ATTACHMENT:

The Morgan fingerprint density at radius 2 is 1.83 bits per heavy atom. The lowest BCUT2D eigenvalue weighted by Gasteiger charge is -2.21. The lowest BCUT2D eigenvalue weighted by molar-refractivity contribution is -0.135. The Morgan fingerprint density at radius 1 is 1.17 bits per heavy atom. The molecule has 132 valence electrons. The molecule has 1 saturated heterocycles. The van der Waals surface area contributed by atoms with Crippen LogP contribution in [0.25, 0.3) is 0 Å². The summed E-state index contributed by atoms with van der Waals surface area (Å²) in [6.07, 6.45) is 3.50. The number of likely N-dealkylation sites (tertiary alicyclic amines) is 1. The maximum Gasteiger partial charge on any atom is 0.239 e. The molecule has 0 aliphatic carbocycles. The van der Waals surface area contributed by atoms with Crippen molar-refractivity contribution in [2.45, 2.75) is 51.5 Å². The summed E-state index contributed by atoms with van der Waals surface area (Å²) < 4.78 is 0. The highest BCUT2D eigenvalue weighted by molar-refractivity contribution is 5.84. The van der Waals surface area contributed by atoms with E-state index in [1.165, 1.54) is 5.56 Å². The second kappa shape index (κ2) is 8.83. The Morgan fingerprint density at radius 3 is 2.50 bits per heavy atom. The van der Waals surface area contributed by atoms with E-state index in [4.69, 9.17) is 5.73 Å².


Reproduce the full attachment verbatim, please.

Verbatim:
The Morgan fingerprint density at radius 2 is 1.83 bits per heavy atom. The lowest BCUT2D eigenvalue weighted by Gasteiger charge is -2.21. The lowest BCUT2D eigenvalue weighted by molar-refractivity contribution is -0.135. The Morgan fingerprint density at radius 1 is 1.17 bits per heavy atom. The molecule has 132 valence electrons. The molecule has 1 saturated heterocycles. The van der Waals surface area contributed by atoms with Crippen LogP contribution in [0.25, 0.3) is 0 Å². The summed E-state index contributed by atoms with van der Waals surface area (Å²) in [6.07, 6.45) is 3.50. The number of likely N-dealkylation sites (tertiary alicyclic amines) is 1. The maximum Gasteiger partial charge on any atom is 0.239 e. The molecule has 0 aliphatic carbocycles. The van der Waals surface area contributed by atoms with Crippen molar-refractivity contribution in [2.45, 2.75) is 51.5 Å². The summed E-state index contributed by atoms with van der Waals surface area (Å²) < 4.78 is 0. The highest BCUT2D eigenvalue weighted by molar-refractivity contribution is 5.84. The van der Waals surface area contributed by atoms with E-state index in [1.165, 1.54) is 5.56 Å². The second kappa shape index (κ2) is 8.83. The Morgan fingerprint density at radius 3 is 2.50 bits per heavy atom. The van der Waals surface area contributed by atoms with E-state index in [4.69, 9.17) is 5.73 Å².